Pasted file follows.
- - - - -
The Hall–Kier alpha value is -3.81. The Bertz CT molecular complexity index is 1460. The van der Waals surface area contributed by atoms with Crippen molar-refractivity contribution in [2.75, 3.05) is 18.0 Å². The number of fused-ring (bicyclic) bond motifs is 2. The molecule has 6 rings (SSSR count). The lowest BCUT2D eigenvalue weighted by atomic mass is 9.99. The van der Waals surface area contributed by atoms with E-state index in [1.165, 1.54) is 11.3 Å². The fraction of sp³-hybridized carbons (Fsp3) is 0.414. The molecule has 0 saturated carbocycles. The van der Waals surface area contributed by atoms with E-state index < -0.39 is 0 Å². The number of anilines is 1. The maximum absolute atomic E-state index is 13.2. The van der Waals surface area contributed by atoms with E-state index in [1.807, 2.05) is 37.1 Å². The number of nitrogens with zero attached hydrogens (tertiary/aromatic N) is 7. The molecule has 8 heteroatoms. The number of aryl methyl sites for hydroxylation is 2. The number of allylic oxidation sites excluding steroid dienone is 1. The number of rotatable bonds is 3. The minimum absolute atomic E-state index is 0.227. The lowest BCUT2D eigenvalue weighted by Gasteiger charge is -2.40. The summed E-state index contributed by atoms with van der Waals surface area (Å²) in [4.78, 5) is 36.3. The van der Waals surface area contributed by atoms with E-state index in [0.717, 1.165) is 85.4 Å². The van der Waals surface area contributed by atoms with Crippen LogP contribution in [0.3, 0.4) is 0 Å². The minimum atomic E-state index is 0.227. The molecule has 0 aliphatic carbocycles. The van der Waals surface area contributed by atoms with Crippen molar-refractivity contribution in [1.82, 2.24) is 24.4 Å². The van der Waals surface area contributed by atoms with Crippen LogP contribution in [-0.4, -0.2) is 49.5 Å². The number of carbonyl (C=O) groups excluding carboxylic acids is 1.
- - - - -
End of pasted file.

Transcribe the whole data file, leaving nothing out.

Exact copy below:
The Hall–Kier alpha value is -3.81. The Bertz CT molecular complexity index is 1460. The van der Waals surface area contributed by atoms with Crippen molar-refractivity contribution in [2.75, 3.05) is 18.0 Å². The number of fused-ring (bicyclic) bond motifs is 2. The molecule has 6 rings (SSSR count). The lowest BCUT2D eigenvalue weighted by atomic mass is 9.99. The van der Waals surface area contributed by atoms with E-state index in [1.165, 1.54) is 11.3 Å². The fraction of sp³-hybridized carbons (Fsp3) is 0.414. The molecule has 0 saturated carbocycles. The van der Waals surface area contributed by atoms with E-state index < -0.39 is 0 Å². The number of anilines is 1. The maximum absolute atomic E-state index is 13.2. The van der Waals surface area contributed by atoms with E-state index in [1.807, 2.05) is 37.1 Å². The number of nitrogens with zero attached hydrogens (tertiary/aromatic N) is 7. The molecule has 8 heteroatoms. The number of aryl methyl sites for hydroxylation is 2. The number of allylic oxidation sites excluding steroid dienone is 1. The number of rotatable bonds is 3. The minimum absolute atomic E-state index is 0.227. The lowest BCUT2D eigenvalue weighted by Gasteiger charge is -2.40. The summed E-state index contributed by atoms with van der Waals surface area (Å²) in [4.78, 5) is 36.3. The van der Waals surface area contributed by atoms with E-state index in [0.717, 1.165) is 85.4 Å². The van der Waals surface area contributed by atoms with Crippen LogP contribution in [0.3, 0.4) is 0 Å². The minimum atomic E-state index is 0.227. The molecule has 0 aliphatic carbocycles. The van der Waals surface area contributed by atoms with Crippen molar-refractivity contribution in [1.82, 2.24) is 24.4 Å². The van der Waals surface area contributed by atoms with Crippen LogP contribution in [-0.4, -0.2) is 49.5 Å². The number of carbonyl (C=O) groups excluding carboxylic acids is 1.